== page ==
Sharing Stories, 2016


Curatorial Essay

They always say to write about what you know. So I’ll start with place, I’ll start with family, and I’ll start with art. It’s hard sometimes, when you set out to create, to know where exactly to start. Art is a pursuit of recognizing emotion or experience, and then turning that into something tangible. When you walk through this show, you see emotions and a very honest story being told. You see raw inspiration being drawn from family and land, and then translated into fine craft. Art and craft are uniquely positioned to express stories because of their ability to communicate multiple messages in one image, object, or representation.

The exhibition, Sharing Stories, showcases a variety of works from 16 Indigenous artists of Mi’kma’q and Wolastoqew (Maliseet) descent. Talents range from clay sculpture, to quill work, to painting and beadwork. Many of these artists reference bringing their own contemporary eyes to traditional crafts and lived experiences, while the respect and integrity towards heritage are also evident in these thoughtful works. This is a dynamic show for these reasons. The common thread is so strong that we can all feel it.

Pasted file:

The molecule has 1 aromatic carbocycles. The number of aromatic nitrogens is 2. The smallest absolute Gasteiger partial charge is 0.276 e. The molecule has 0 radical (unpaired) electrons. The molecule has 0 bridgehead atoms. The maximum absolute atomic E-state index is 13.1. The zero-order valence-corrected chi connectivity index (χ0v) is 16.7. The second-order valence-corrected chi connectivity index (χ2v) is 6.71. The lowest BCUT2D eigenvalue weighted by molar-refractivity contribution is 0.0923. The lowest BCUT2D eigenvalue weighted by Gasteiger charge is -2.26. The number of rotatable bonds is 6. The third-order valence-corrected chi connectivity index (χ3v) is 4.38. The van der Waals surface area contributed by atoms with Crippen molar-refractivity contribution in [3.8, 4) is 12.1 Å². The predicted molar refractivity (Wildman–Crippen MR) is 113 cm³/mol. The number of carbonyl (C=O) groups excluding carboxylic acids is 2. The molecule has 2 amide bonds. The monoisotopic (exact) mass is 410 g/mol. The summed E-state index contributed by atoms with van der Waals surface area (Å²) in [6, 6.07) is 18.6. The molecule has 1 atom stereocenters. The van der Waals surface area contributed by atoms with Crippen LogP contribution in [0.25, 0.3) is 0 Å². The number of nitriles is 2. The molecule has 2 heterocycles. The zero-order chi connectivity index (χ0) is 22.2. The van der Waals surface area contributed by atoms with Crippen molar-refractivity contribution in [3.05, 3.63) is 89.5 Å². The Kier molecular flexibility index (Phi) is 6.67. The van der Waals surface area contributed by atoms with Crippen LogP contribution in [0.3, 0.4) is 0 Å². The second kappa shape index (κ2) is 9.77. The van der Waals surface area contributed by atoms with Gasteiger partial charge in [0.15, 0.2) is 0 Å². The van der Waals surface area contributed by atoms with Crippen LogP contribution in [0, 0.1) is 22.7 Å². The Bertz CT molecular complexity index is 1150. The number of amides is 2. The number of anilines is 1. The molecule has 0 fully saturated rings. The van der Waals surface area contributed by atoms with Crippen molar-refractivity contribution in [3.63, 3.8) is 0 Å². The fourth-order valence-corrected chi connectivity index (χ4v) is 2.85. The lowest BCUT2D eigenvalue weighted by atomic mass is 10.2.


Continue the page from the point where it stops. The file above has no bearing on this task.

These pieces, brought together, help create an intimate space that feels as if you’re in someone’s home, listening to their stories. You are brought to a familiar place, surrounded by family, looking at art – sharing stories.

– Aidan Stanley, Curator

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